Valvetech, Inc. v. Aerojet Rocketdyne, Inc., No. 6:2017cv06788 - Document 334 (W.D.N.Y. 2023)

Court Description: DECISION AND ORDER: The Court resolves the pending matters as stated herein. SO ORDERED. Signed by Hon. Frank P. Geraci, Jr. on 11/2/2023. (MFM)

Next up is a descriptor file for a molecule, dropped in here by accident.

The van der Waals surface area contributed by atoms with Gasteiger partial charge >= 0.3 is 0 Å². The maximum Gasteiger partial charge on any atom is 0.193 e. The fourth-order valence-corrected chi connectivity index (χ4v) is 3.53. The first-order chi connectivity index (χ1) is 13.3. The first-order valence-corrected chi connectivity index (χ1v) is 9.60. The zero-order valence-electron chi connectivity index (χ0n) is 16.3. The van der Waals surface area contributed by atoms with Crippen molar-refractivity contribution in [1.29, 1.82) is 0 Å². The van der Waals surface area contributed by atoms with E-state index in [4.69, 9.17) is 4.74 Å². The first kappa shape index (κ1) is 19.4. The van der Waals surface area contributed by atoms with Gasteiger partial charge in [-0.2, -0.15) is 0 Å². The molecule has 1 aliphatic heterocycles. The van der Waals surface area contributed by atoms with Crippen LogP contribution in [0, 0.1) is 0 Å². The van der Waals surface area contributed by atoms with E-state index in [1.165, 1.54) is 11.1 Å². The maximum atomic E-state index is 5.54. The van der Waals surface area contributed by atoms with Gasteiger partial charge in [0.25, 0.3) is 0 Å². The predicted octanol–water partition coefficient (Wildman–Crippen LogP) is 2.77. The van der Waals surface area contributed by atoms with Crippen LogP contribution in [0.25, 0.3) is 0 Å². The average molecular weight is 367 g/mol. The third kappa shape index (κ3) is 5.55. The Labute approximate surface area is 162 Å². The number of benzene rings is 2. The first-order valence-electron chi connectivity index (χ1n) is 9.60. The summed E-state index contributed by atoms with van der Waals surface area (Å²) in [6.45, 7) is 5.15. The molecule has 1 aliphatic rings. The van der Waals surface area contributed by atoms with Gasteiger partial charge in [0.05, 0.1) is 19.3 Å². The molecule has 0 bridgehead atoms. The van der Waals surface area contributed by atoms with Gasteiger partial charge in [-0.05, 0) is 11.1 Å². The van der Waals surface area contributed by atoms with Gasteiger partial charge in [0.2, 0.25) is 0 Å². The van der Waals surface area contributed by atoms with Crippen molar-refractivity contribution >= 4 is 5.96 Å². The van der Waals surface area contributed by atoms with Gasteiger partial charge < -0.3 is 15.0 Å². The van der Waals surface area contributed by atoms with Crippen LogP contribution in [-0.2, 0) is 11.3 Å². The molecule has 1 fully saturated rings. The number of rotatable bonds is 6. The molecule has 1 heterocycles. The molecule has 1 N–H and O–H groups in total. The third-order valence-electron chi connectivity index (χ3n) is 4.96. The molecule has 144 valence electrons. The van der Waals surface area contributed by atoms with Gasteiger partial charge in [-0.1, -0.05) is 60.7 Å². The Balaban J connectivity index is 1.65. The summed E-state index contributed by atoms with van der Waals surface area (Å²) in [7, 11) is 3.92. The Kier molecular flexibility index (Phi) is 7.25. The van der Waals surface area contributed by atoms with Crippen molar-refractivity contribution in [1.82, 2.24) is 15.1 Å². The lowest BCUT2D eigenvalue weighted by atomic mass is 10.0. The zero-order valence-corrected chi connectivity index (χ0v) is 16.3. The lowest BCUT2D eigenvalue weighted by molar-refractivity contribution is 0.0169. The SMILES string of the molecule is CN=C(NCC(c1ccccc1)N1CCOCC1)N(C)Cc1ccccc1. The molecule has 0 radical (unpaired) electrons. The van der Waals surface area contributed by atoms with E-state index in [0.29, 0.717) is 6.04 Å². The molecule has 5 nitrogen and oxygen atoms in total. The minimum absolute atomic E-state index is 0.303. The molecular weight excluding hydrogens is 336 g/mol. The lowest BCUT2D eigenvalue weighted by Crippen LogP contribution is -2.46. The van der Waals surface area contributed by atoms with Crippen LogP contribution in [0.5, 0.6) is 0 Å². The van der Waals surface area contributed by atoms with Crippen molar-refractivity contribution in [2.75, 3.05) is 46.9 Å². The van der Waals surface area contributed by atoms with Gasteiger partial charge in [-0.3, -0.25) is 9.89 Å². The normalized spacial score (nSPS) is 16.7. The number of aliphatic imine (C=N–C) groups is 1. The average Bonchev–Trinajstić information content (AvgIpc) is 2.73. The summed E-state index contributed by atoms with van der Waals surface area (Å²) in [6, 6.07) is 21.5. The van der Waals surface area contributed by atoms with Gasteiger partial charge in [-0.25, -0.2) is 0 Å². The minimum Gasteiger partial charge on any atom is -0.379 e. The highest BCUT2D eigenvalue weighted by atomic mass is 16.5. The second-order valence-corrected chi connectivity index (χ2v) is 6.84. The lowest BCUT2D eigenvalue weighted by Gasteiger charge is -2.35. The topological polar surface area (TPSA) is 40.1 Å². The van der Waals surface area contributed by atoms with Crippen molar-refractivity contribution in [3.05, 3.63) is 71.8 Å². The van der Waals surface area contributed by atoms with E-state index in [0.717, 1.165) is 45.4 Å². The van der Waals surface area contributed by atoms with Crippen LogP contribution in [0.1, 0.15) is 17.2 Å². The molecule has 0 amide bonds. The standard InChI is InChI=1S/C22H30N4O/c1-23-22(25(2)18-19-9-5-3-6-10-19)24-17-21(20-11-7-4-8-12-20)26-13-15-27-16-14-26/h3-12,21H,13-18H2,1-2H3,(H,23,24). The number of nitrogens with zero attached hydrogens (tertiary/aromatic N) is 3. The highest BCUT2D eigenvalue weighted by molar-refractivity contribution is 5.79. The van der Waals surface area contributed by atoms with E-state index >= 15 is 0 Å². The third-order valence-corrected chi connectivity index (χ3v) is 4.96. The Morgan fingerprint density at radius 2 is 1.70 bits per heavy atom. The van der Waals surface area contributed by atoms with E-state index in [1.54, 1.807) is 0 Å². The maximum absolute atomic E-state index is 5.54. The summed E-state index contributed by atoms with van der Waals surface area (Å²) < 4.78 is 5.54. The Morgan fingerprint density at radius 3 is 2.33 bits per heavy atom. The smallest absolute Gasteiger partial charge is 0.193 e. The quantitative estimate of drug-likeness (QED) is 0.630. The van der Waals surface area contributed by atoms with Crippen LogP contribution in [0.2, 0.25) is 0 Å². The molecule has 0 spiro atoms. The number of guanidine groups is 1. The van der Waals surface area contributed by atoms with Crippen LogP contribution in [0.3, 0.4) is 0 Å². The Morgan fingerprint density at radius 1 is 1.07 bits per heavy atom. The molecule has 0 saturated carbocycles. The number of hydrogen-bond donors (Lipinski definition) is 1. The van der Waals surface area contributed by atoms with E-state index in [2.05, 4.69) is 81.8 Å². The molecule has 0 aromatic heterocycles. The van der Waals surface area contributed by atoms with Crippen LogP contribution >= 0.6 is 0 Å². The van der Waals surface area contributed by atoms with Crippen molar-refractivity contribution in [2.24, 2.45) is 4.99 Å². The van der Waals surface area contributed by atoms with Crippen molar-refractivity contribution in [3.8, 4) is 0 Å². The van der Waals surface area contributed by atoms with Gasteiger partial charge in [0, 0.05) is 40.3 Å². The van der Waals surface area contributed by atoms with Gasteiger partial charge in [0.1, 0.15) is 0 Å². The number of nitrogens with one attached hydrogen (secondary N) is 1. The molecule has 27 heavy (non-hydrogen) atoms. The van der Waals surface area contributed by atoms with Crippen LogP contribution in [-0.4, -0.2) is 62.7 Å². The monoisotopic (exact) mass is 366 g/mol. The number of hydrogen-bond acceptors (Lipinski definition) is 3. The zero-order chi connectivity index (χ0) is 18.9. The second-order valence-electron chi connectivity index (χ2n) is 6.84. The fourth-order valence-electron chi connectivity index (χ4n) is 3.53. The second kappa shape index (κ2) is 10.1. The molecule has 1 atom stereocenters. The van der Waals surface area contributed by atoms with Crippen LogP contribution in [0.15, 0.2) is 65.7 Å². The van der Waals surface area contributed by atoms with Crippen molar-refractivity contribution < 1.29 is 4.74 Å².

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Valvetech, Inc. v. Aerojet Rocketdyne, Inc. Doc. 334 UNITED STATES DISTRICT COURT WESTERN DISTRICT OF NEW YORK VALVETECH, INC., Plaintiff, Case # 17-CV-6788-FPG v. DECISION AND ORDER AEROJET ROCKETDYNE, INC., Defendant. INTRODUCTION In advance of the jury trial scheduled to begin on November 6, 2023, the parties have raised several matters with the Court. The Court addresses these issues below. DISCUSSION I. Deposition Designations The parties have submitted more than forty pages of deposition designations, along with associated objections. ECF No. 303-2; ECF No. 308. At the pretrial conference, the Court directed the parties to meet and confer regarding their objections. Thereafter, the parties notified the Court that they had been unable to resolve most of their disagreements. ECF Nos. 322, 323. At this time, the Court declines to address any of the issues raised by the parties regarding their deposition designations, whether that be the applicability of Rule 32(a)(3), the relevance of the proposed testimony, hearsay objections, or any other issue raised by the parties in their briefing or at the pretrial conference. Any motions or requests related to deposition designations are therefore DENIED WITHOUT PREJUDICE. Instead, the following procedure will be employed: 1 II. • At least 72 hours before showing the video at trial, the party seeking to use video deposition at trial shall deliver a copy of the edited video to opposing counsel. Both parties shall meet and confer regarding all objections to the use of that video. • If there remain any objections after the parties meet and confer, at least fortyeight hours before showing the video at trial, the parties shall file a joint submission to the Court that (a) identifies the designated deposition testimony, (b) includes a copy of the video, (c) summarizes the objections raised to the video, 1 and (d) summarizes the proponent’s response to those objections. 2 Any objection, whether under the Rules of Evidence, Rules of Civil Procedure, the Local Rules, or otherwise, that is not included in the joint submission shall be deemed waived. Any response to said objections, whether under the Rules of Evidence, Rules of Civil Procedure, the Local Rules, or otherwise, that is not included in the joint submission shall be deemed waived. • The Court will issue a definitive ruling on the objections thereafter. Once the Court has issued its ruling, neither party may raise any supplemental legal argument or objection to the video at trial. ValveTech’s Request for Sanctions (ECF No. 306) ValveTech’s request for sanctions is DENIED. III. Timko’s “Avoided Delay” Opinion ValveTech intends to call Michael Timko, its technical expert, to testify on several matters pertinent to this litigation. Among other things, ValveTech intends to proffer Timko’s opinion that Aerojet avoided additional production delays by misappropriating ValveTech’s trade secrets. See ECF No. 201-15 at 225-39. In its prior order on the motions in limine, the Court concluded that Timko’s estimates of production delays would be inadmissible to the extent they were “grounded in Timko’s subjective view, rather than on an objective methodology or comparison, 1 Instead of restating any arguments or legal authority already set forth in prior briefing, the parties need only cite their prior briefing. 2 See note 1, supra. 2 like real-world delays.” ECF No. 290 at 6. The Court did not preclude ValveTech from seeking to admit Timko’s opinion at trial, if it was “able to present the necessary foundation.” Id. At the pretrial conference, ValveTech’s counsel indicated that he believed ValveTech could provide the necessary foundation. Aerojet’s counsel responded that it would be improper to present a new foundation for Timko’s opinion that was not contained in his expert report. ValveTech’s counsel replied that the foundation was contained within his report. Insofar as the parties’ dispute potentially implicated ValveTech’s discovery obligations, the Court asked the parties to address the issue in writing. See ECF No. 317. However, having reviewed ValveTech’s supplemental memorandum, it is clear that ValveTech does not intend to proffer any previously unknown evidence as a foundation for Timko’s production-delays opinion. See ECF No. 326 at 9-14. Therefore, the Court sees no need to further address potential discovery violations. 3 However, some clarification regarding the Court’s prior ruling is necessary. The Court concluded that it would only permit Timko’s expert opinions on avoided delay to the extent that they were grounded “on an objective methodology or comparison, like real-world delays.” ECF No. 290 at 6. Thus, to the extent Timko intends to estimate avoided production delays by reference to delays that actually occurred during the underlying events, he is permitted to do so. This would include opinions based on Lisa Peterson’s testimony 4 or the testimony of other witnesses with personal knowledge of the production delays that occurred. 3 Aerojet raises several issues of law in its supplemental brief that go beyond the limited scope of the ordered briefing. See ECF No. 330 at 10-14. The Court will not address those issues at this juncture. 4 Aerojet argues that Lisa Peterson’s deposition testimony constitutes “inadmissible lay opinion” that cannot form the basis for Timko’s estimates. ECF No. 330 at 15. While the Court agrees with Aerojet that her testimony is framed in terms of a “confusing hypothetical,” id. at 10, the factual substance of her answers—when production on the test vehicles began, the timeline for that production, the delays that would arise if a new OMAC isolation valve had to be re-integrated into a vehicle—do not veer into the realm of impermissible opinion. See generally United States v. Cuti, 720 F.3d 453 (2d Cir. 2013) (discussing circumstances in which hypothetical questions may be asked of lay witnesses). 3 By contrast, the Court will not permit Timko to testify regarding his estimates based on a “development iteration,” which the Court previously intended to exclude for lack of an objective methodology. Id. ValveTech attempts to revive this aspect of Timko’s opinion by pointing out that Timko has offered specific examples of his experience. See ECF No. 326 at 12-13. That is not the flaw in his opinion, however. It is clear that Timko has abundant experience in the technical areas in which he offers his opinions, and his expert report and deposition establish that experience in detail. See ECF No. 201-15 at 13-21; ECF No. 326-4 at 4. The flaw is that, notwithstanding his wealth of experience, Timko does not articulate an objective, reliable method for determining the length of a development iteration. “[A]n expert relying solely on his experience must explain how that experience leads to the conclusion reached, why that experience is a sufficient basis for the opinion, and how that experience is reliably applied to the facts.” ECF No. 290 at 5 (quoting another source). For example, Timko could have “identif[ied] [] similar projects or other objective data” and compared it to the development projects at issue here to “estimate” the length of a “full development iteration.” 5 Id. Instead, Timko relied on his “own subjective ‘sense’ of how long [each] step[] in the design process could take.” Id. For the reasons previously stated, this aspect of Timko’s opinion will not be admitted at trial. 5 During his deposition, Timko referenced a lengthy redesign process that was necessitated by a “life test failure.” ECF No. 326-4 at 4. Although Timko relies on that experience to estimate a “development iteration” in this case, absent from his testimony is an objective method of comparison between the life test failure and the specific projects at issue here. Timko’s testimony amounts to a claim that, because he had that experience with the life test failure, it gives him an informed “sense” of the potential project delays in this case. This is the sort of “black box” opinion that is inadmissible under the Federal Rules of Evidence. See ECF No. 290 at 4-5. Timko’s line of reasoning can be contrasted with the objective method by which he estimates the Starliner’s design life: he identifies a comparator to the Starliner that shares relevant design characteristics, and from that comparison estimates Starliner’s potential life span. 4 IV. Blok’s “Avoided Penalty” Theory One of the theories that Justin Blok, ValveTech’s damages expert, proffers as a measure of Aerojet’s unjust enrichment is what he calls “avoided penalties.” ECF No. 192-39 at 40. Specifically, Blok calculates “the potential value of penalty payments due to Boeing that Aerojet has avoided due to its misappropriation of the ValveTech Trade Secrets.” Id. Blok estimates the penalties that Aerojet “avoided” by reference to (a) an unsigned claim letter submitted by the Boeing Company to Aerojet in October 2020, and (b) Timko’s opinion regarding the development delays that Aerojet averted by relying on ValveTech’s trade secrets. In the claim letter, Boeing alleged that Aerojet’s delays in connection with the servicemodule project had caused it $94.3 million in costs and resulted in “at least 30 months” of delay to the Starliner program. ECF No. 258-1 at 20. Blok reduces these amounts to a “penalty per month” ratio of $3.1 million. ECF No. 192-39 at 43. Blok then multiplies that figure by the number of months that Timko believes Aerojet saved by misappropriation—10 to 16 months—to arrive at a valuation of approximately $31.4 million to $50.3 million in “penalties” that Aerojet avoided by misappropriating ValveTech’s trade secrets. Id. The Court did not substantively address Blok’s theory at summary judgment, ECF No. 203, or in its prior order on the motions in limine. 6 ECF No. 290 at 13. However, as discussed in the October 16, 2023 text order, a “more formal” ruling is warranted under the circumstances. ECF No. 317; see also ECF No. 290 at 1 (notifying the parties that “[t]he trial court is not bound by an in limine ruling and can change its determination during the trial where sufficient facts have developed to warrant the change or even if nothing unexpected happens at trial”). The parties have 6 Although the Court stated that Aerojet’s objections to Blok’s opinion went “to the weight, not the admissibility, of [his] testimony,” ECF No. 290 at 13, it did not issue any formal ruling on Aerojet’s objections because Blok’s theory was inadmissible to the extent it relied on Timko’s inadmissible production-delays opinion. 5 submitted supplemental memoranda. ECF Nos. 326, 330. Having reviewed those memoranda, as well as the prior briefing in this case, the Court concludes that Boeing’s claim letter and Blok’s avoided-penalty theory are inadmissible. As an initial matter, ValveTech has failed to articulate how Boeing’s claim letter could be admitted substantively. The claim letter’s “valuation” of Boeing’s costs is hearsay if offered to prove the truth of that valuation. 7 See, e.g., Diamond v. Beltman N. Am. Van Lines, 29 F. App’x 49, 50 (2d Cir. 2002) (summary order) (stating that appraisal report and other documents that described value of property were “properly excluded on hearsay grounds”); Waddell v. C.I.R., 841 F.2d 264, 267 (9th Cir. 1988) (appraisal professionally prepared by appraiser inadmissible as hearsay); Cole v. Rescia, No. 21-CV-1130, 2022 WL 4536830, at *7 (D. Conn. Sept. 28, 2022) (document appraising value of antiques inventory inadmissible “to prove the truth of the matter asserted by the author, i.e., his valuation estimates” (internal brackets and quotation marks omitted)). ValveTech responds that the claim letter would be admissible under Rule 803(6) as a business record. See ECF No. 326 at 22. But, on its face, the claim letter makes clear it was prepared and furnished in anticipation of litigation and/or claim negotiation. See, e.g., ECF No. 258-1 at 3 (stating that Boeing “looks forward to discussing these issues, and Aerojet’s own asserted claims, to resolve them on a mutually agreeable basis that is fair to both parties”); id. at 20 (“We welcome discussion between Boeing and Aerojet business leadership as appropriate next 7 ValveTech has suggested that the significance of the letter is not “whether the claim is true and valid” but merely “that Boeing made a claim that put a value on the delay for this project.” ECF No. 257 at 12 (emphasis added). If ValveTech were seeking to admit the claim letter solely to prove, say, Aerojet’s motive to misappropriate in order to avoid further liability, ValveTech may well have a point. Similarly, if ValveTech were merely seeking to admit the letter as evidence that there existed a process by which Boeing could take legal action against Aerojet for its delays, the Court’s analysis may be different. But ValveTech does not propose to admit the claim letter for such limited purposes. 6 steps for resolving these issues on a commercial and mutually agreeable basis.”). Boeing’s letter is not a dispassionate, neutral appraisal of its incurred costs or a routine record prepared in the ordinary course of business. The purpose for which the letter was prepared indicates a lack of trustworthiness that renders the letter inadmissible under Rule 803(6). 8 See United States v. Feliz, 467 F.3d 227, 234 (2d Cir. 2006) (quoting another source for the well-established proposition that “documents made in anticipation of litigation are inadmissible under the business records exception”); Certain Underwriters at Lloyd’s, London v. Sinkovich, 232 F.3d 200, 205 (4th Cir. 2000) (“The absence of trustworthiness is clear . . . when a report is prepared in the anticipation of litigation because the document is not for the systematic conduct and operations of the enterprise but for the primary purpose of litigating.”). The fact that Boeing is not a party to this litigation is, contrary to ValveTech’s argument, immaterial. See ECF No. 326 at 23. “The primary motive for preparing the report in the first place is a better indicator of trustworthiness than the form of the investigation or the identity of the investigator.” Sinkovich, 232 F.3d at 205. Boeing had an obvious motive to write the claim letter in a manner favorable to its own interests. For that reason, Boeing’s claim letter cannot be admitted as a business record. Because ValveTech offers no other path for the letter’s admission, the Boeing claim letter must be deemed inadmissible. 9 ValveTech contends that, regardless of the underlying admissibility of the claim letter, Blok may still testify regarding the avoided penalties theory pursuant to Rule 703: An expert may base an opinion on facts or data in the case that the expert has been made aware of or personally observed. If experts in the particular field would 8 ValveTech notes that, under 803(6)(E), it is Aerojet’s burden to prove untrustworthiness. The advisory committee notes are directly responsive to ValveTech’s argument: “The opponent, in meeting its burden, is not necessarily required to introduce affirmative evidence of untrustworthiness. For example, the opponent might argue that a record was prepared in anticipation of litigation and is favorable to the preparing party without needing to introduce evidence on the point.” Fed. R. Ev. 803 advisory committee notes. 9 ValveTech emphasizes that the claim letter can be properly authenticated. See ECF No. 326 at 19-22. But “[a]uthentication and hearsay are two separate requirements.” Zafer Taahhut Insaat ve Ticaret A.S. v. United States, 833 F.3d 1356, 1365 (Fed. Cir. 2016). 7 reasonably rely on those kinds of facts or data in forming an opinion on the subject, they need not be admissible for the opinion to be admitted. The Court is not convinced that Blok’s testimony is admissible on this basis. Although Rule 703 “permit[s] experts some leeway with respect to hearsay evidence, a party cannot call an expert simply as a conduit for introducing hearsay under the guise that the testifying expert used the hearsay as the basis of his testimony.” Marvel Characters, Inc. v. Kirby, 726 F.3d 119, 136 (2d Cir. 2013) (internal quotation marks and citation omitted). “Instead, the expert must form his own opinions by applying his extensive experience and a reliable methodology to the inadmissible materials. Otherwise, the expert is simply repeating hearsay evidence without applying any expertise whatsoever, a practice that allows the [proponent] to circumvent the rules prohibiting hearsay.” United States v. Mejia, 545 F.3d 179, 197 (2d Cir. 2008); see also Williams v. Illinois, 567 US 50, 80 (2012) (“[T]rial courts can screen out experts who would act as conduits for hearsay by strictly enforcing the requirement that experts display genuine scientific, technical, or other specialized knowledge that will help the trier of fact understand the evidence or determine a fact at issue.” (internal quotation marks and brackets omitted)). As his report and deposition testimony demonstrate, Blok did not meaningfully employ his independent expertise to formulate or apply his avoided penalty theory. Indeed, it may be misleading to frame his theory as one related to “penalties” at all. A “penalty” brings to mind a definite fine or sanction for a violation. If Boeing’s contract expressly allowed it to assess $3.1 million for every month of delay caused by Aerojet, one might reasonably call such an assessment a “penalty.” Here, however, Boeing did not allege a distinct “penalty” that is proportional to, or automatically triggered by, Aerojet’s delay; rather, Boeing is seeking to recoup the costs it incurred for Aerojet’s alleged breach of, and substandard performance under, their contract. See ECF No. 258-1 at 6-18 (discussing relevant terms of contract and alleges breaches thereof); id. at 19-20 8 (describing the “substantial damages” that Boeing incurred “as a direct result of Aerojet’s breaches,” including costs related to project sequencing, repair and reinstallation costs, shipping costs, and testing costs) (emphasis and capitalization omitted)). Blok’s theory is not so much about avoided penalties as it is about avoided contractual liability. This distinction is important, because it helps to bring into starker relief the deficiencies in Blok’s opinion. Unlike the application of a discrete monthly “penalty” for nonperformance, an appraisal of the potential contractual liability that Aerojet faced for another 10-16 months of delay would seem to require a far more complex, multi-factored assessment. Cf. Rosenboro v. Kim, 994 F.2d 13, 17 (D.C. Cir. 1993) (“Estimating the maximum potential value of unliquidated damage claims is an inexact science at best.”). Several questions immediately come to mind. What is the likelihood that Boeing’s claim for additional costs would have been reduced to a liquidated, enforceable amount, either by judgment or settlement, such that Aerojet would be held formally liable for Boeing’s costs? 10 How would Aerojet’s potential liability be impacted, if at all, by the terms of Boeing’s contract with Aerojet, which included a $60 million limitation of liability except in cases of “gross negligence, intentional misconduct, including intentional breach of contract, or fraud”? 11 ECF No. 258-1 at 8. How strong are Boeing’s original claims that Aerojet caused at 10 This is not an insignificant question. Boeing’s claim letter, which it did not submit to Aerojet until October 2020, encompasses costs and delays that occurred between 2016 through 2019. It has now been pending for three years, and there is no evidence that Boeing has sought to pursue its claim more formally against Aerojet. Lisa Peterson, Boeing’s representative, testified at her deposition that Boeing has no timeline as to when the claim will be resolved. Peterson Dep. at 234. At this point, there is nothing to suggest that Aerojet has sustained, or will sustain, any contractual liability for the costs identified in Boeing’s claim letter. Given this history, one would presume that any additional delays associated with the OMAC isolation valve in 2017 would likewise have been incorporated into the claim letter and would likewise remain pending and unliquidated. Blok does not attempt to account for any of these contingencies; he seems to assume, for unexplained reasons, that Aerojet would have immediately been held liable for the additional delays in 2017. See Blok Dep. at 66, 68. 11 Instead of undertaking any analysis of the risk that this clause posed to Boeing’s recovery of additional costs, Blok disregards it. Blok Dep. at 64. Again, he seems to do so solely on the basis that Aerojet would have obtained the “benefit” of avoided penalties in 2017. Id. at 66. But if, as Boeing’s actual course of conduct suggests, those additional costs would have been incorporated into the $94.3 million claim, the liability limit presents at least a potential risk to 9 least thirty months of delay and $94.3 million in costs to Boeing?12 Even assuming the accuracy of Boeing’s claim letter, how comparable are those original claims to the potential claim arising from additional delays solely due to the OMAC isolation valve? 13 Blok does not undertake a meaningful analysis of the variety of considerations that would bear on the questions of whether, and to what extent, Boeing would have recouped additional costs against Aerojet had Aerojet further delayed the Starliner program when developing its own OMAC isolation valve, or how such additional costs should best be calculated in light of these various be considered in evaluating the potential value of Boeing’s unliquidated claim against Aerojet for further isolationvalve delays. Furthermore, the Court is not convinced by ValveTech’s suggestion that it can prove Aerojet’s misappropriation, and therefore the inapplicability of the limit, at trial. ECF No. 236 at 19. That runs directly counter to the basic premise of Blok’s theory, which is a hypothetical world in which Aerojet did not misappropriate ValveTech’s trade secrets. See ECF No. 192-39 at 42-43. 12 Blok candidly admits that he undertook no independent analysis of Boeing’s claims. Blok Dep. at 78, 81. He admits that he did not have access to any internal Boeing documents that disclose how Boeing estimated its damages, so the claim letter itself was “all [he had] to work with that’s been produced in this case.” Id. at 82. As Lisa Peterson noted during her deposition, the claim letter only offers a “[t]op-level summary total dollar amount” of Boeing’s claim. Peterson Dep. at 226. Boeing has not disclosed the “details on the [] claim content” to Aerojet, id. at 225, and she was unable to furnish specifics as to what costs were attributable to what delays and deficiencies. Id. at 227-29. Thus, even if the claim letter can be said to be the best evidence of Boeing’s costs, it is far from good evidence. ValveTech’s understandable frustration with the evidentiary record does not justify relieving it from the Rules of Evidence. Cf. Cunningham v. Masterwear Corp., 569 F.3d 673, 676 (7th Cir. 2009) (agreeing with plaintiffs that it was “highly likely” that contamination caused by defendants “would make the market value” of their property fall, but affirming dismissal of the case where plaintiffs failed to offer admissible evidence of diminished market value). Blok also suggests that he could adopt Boeing’s estimates because Aerojet had not produced any documentation suggesting that it had disputed Boeing’s estimates. Blok Dep. at 81, 82. The assumption that Aerojet has, in some respect, conceded liability is contrary to the record evidence. Lisa Peterson testified that Aerojet has neither made payments, nor agreed to make payments, on Boeing’s claim. Lisa Peterson Dep. at 236-39. To the extent ValveTech argues that Aerojet’s silence has some sort of estoppel effect or amounts to a binding admission, it fails to marshal any legal authority to support such an argument. See ECF No. 326 at 17. 13 Boeing’s $94.3 million claim arises from three years of hardware deficiencies for a variety of critical subassemblies and components for which Aerojet was responsible. See ECF No. 258-1 at 6-18. Those deficiencies resulted in serious delays and failed milestones. Blok does not articulate a reasoned basis for assuming that Boeing’s damages for these overlapping deficiencies and delays, which related to multiple subassemblies and project milestones, would be the exact same as one month of delay for the OMAC isolation valve alone. As a general matter, development of Boeing’s Starliner proceeded in phases, with each phase consisting of “many thousands of tasks and sub-tasks.” Id. at 5. A one-month delay during one phase, or with respect to one component, would not necessarily cause the same exact impact as a one-month delay during another phase, or with respect to another component. Cf. Fassberg Constr. Co. v. Housing Auth. of City of Los Angeles, 152 Cal. App. 4th 720, 755 (Ct. App. 2007) (noting that “[t]he effect of [] delays on the cost of performance could depend on many factors”). On its face, Blok’s theory suggests an “apples and oranges comparison,” which is properly excluded. Boucher v. Suzuki Motor Corp., 73 F.3d 18, 21 (2d Cir. 1996). 10 uncertainties. Believing that Boeing’s claim letter was the best information that he had available, Blok merely assumed the accuracy of Boeing’s claims, reduced those claims into a simple “penalty” ratio, and multiplied that figure by Timko’s delay estimate. The Court fails to see how Blok brought his “expertise to bear in any [] way” in constructing this formula or performing this straightforward arithmetic. Kirby, 726 F.3d at 136. Of course, it may be that, despite all of the potential considerations in play, Blok’s formula is a reasonable method to estimate the potential contractual liability Aerojet faced absent its alleged misappropriation. The problem is not Blok’s theory per se, but the fact that Blok does not provide a reasoned basis for calculating Aerojet’s avoided contractual liability in the manner that he did, let alone for disregarding all the relevant considerations that might bear on calculating Aerojet’s potential liability. That the evidentiary record was insufficient, which made Boeing’s claim letter the best proxy by default, is not a reliable basis to use the letter to determine Aerojet’s potential contractual liability for additional delays. Under the circumstances, the Court is compelled to conclude that Blok’s avoided “penalty” theory fails to meet the strictures of Rule 702 and 703, and operates as a mere conduit to introduce Boeing’s inadmissible damages claim. 14 Accordingly, Blok will be precluded from proffering his avoided “penalty” theory at trial. 14 Even if Blok’s opinion could pass muster under Rules 702 and 703, it would be a strong candidate for exclusion under Rule 403. “Expert evidence can be both powerful and quite misleading because of the difficulty in evaluating it. Because of this risk, the judge in weighing possible prejudice against probative force under Rule 403 of the present rules exercises more control over experts than over lay witnesses.” Daubert v. Merrell Dow Pharmas. Inc., 509 U.S. 579, 595 (1993) (quoting another source). It would be difficult to imagine how the jury could be expected to assess the reliability of Boeing’s claim given the paucity of available evidence concerning its content. 11 CONCLUSION For the reasons discussed above, the Court resolves the pending matters as stated herein. IT IS SO ORDERED. Dated: November 2, 2023 Rochester, New York ______________________________________ HON. FRANK P. GERACI, JR. United States District Judge Western District of New York 12